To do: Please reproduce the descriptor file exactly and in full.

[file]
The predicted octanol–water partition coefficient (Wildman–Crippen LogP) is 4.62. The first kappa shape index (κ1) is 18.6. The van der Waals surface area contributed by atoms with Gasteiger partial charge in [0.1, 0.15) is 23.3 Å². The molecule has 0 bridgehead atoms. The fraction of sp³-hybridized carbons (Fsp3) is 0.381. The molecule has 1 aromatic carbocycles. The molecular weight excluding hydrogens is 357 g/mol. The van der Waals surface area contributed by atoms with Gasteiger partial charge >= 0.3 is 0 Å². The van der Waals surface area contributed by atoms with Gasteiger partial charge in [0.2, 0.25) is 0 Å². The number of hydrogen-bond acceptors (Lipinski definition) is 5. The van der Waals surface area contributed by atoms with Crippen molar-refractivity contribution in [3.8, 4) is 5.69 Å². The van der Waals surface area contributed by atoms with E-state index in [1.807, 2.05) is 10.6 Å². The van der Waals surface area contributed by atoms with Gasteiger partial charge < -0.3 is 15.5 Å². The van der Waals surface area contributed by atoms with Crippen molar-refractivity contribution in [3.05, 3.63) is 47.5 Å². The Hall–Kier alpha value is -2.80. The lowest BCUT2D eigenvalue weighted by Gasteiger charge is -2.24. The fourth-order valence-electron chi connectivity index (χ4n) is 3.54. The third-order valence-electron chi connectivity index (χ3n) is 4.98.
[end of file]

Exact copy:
The predicted octanol–water partition coefficient (Wildman–Crippen LogP) is 4.62. The first kappa shape index (κ1) is 18.6. The van der Waals surface area contributed by atoms with Gasteiger partial charge in [0.1, 0.15) is 23.3 Å². The molecule has 0 bridgehead atoms. The fraction of sp³-hybridized carbons (Fsp3) is 0.381. The molecule has 1 aromatic carbocycles. The molecular weight excluding hydrogens is 357 g/mol. The van der Waals surface area contributed by atoms with Gasteiger partial charge >= 0.3 is 0 Å². The van der Waals surface area contributed by atoms with Gasteiger partial charge in [0.2, 0.25) is 0 Å². The number of hydrogen-bond acceptors (Lipinski definition) is 5. The van der Waals surface area contributed by atoms with Crippen molar-refractivity contribution in [3.8, 4) is 5.69 Å². The van der Waals surface area contributed by atoms with E-state index in [1.807, 2.05) is 10.6 Å². The van der Waals surface area contributed by atoms with Gasteiger partial charge < -0.3 is 15.5 Å². The van der Waals surface area contributed by atoms with Crippen molar-refractivity contribution in [3.05, 3.63) is 47.5 Å². The Hall–Kier alpha value is -2.80. The lowest BCUT2D eigenvalue weighted by Gasteiger charge is -2.24. The fourth-order valence-electron chi connectivity index (χ4n) is 3.54. The third-order valence-electron chi connectivity index (χ3n) is 4.98.